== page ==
Feedback on Blood Sausage

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ILLUSTRATION: MOTHER EARTH NEWS STAFF
When you've stuffed a casing with your blood sausage filling, lace it with a thick cord so it won't split.

About a year ago in MOTHER EARTH NEWS Mr. and Mrs. John Gray asked how to make
blood sausage (also called blood pudding).

At hog-slaughtering time, have ready a cup and a half of
partially cooked rice or barley per expected gallon of
blood. (Fifty years ago we used soy flour and a small
amount of wheat flour for a binder.) For each gallon of
blood, dice into quarter-inch or so squares one pound of
baked or boiled ham fat or dry salt fatback (Speck
in German) and an equal amount of cured and cooked hog
tongue. Lay out coriander, allspice, cumin or related
seeds, coarse pepper, and salt.

(The spicing of any sausage is a matter of individual
or family preference, and Rolf’s recipe resembles most such
formulas in not specifying amounts. Your best bet is to
overseason your first batch, keeping in mind that
blood contains salt and that the cured meats contribute
still more. Then cook a small sample of the filling, taste
it, and adjust the flavor accordingly. Be sure to keep
records to guide your future attempts. –MOTHER EARTH NEWS.

)

When you hoist the pig up in the air by its leg to stick
it, catch the blood in a bucket. Then stir the fluid with
your hand while it’s warm. Once you gather a bit of the
fiber on your palm, the coagulant will start accumulating
in your hand. This takes a while. Stir and stir until you
have a sphere between softball and tennis ball size
(gathered from three to four gallons of blood). Mix this
well with the Speck, spices, and other ingredients
and stuff the filling into casings. Lace the pudding with a
thick cord so it won’t split.

For casings you can use the bung gut of the animal you just
slaughtered. Make sure the intestine is cleaned thoroughly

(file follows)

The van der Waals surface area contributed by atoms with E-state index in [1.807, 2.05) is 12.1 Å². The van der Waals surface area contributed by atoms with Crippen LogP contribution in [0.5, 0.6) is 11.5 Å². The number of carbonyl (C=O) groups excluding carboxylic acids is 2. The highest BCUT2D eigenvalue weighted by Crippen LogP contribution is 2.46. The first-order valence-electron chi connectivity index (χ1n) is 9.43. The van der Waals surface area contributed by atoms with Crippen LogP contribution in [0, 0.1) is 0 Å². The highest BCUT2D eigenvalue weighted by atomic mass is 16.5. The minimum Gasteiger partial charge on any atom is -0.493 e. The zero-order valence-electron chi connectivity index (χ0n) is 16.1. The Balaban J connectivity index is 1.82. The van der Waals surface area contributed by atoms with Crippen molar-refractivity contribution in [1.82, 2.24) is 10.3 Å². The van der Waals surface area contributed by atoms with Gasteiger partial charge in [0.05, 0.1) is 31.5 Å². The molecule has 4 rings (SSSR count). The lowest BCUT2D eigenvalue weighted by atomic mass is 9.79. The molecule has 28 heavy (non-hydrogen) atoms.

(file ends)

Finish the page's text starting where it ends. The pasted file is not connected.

(turn it inside out over your hand) and save the
surrounding fat to render for tallow. (You may want to keep
gut from your beef slaughter for this purpose, since a
pig’s intestinal wall breaks more readily.) Use the large
end for the blood pudding; the middle width is kept
for leona and goose liver sausages. We used to stuff little
pork sausages and wieners into sheep casings, but these
days U.S.-produced sheep gut generally splits. What is used
comes from Australia and New Zealand.

You may prefer to get casing from a butchers’ supply house:
a “hank” is about the amount of gut one animal contains.
Soak salted gut approximately five hours in warm water
before filling. If you don’t want to use natural casing,
here’s an alternative: When grandmother made
Blutwurst in the copper washboiler on the kitchen
stove, she would cook it in salt sacks or muslin sewed into
bags measuring 5 by 15 inches.

When the puddings are stuffed, cook them several hours just
short of a boil. Test them with a wooden skewer . . . the
sausage is done when the filling doesn’t bubble through the
hole. Let the sausages hang free (as on poles across
sawhorses) until they’re dry and cooled before
refrigerating. Formerly, we’d store puddings in a
well-vented attic, where they’d keep six or seven months.
If you want them to have a smoky flavor and a slightly
lengthened storage life, put the puddings in the top of the
smokehouse several days to a week. Don’t let them get hot
again. Corncobs, for instance, make cool smoke.

(For a slightly different version of Blutwurst,
see “A Blood Sausage Recipe, How to Buy Cheap Vegetables and Home Baking Tips.”)

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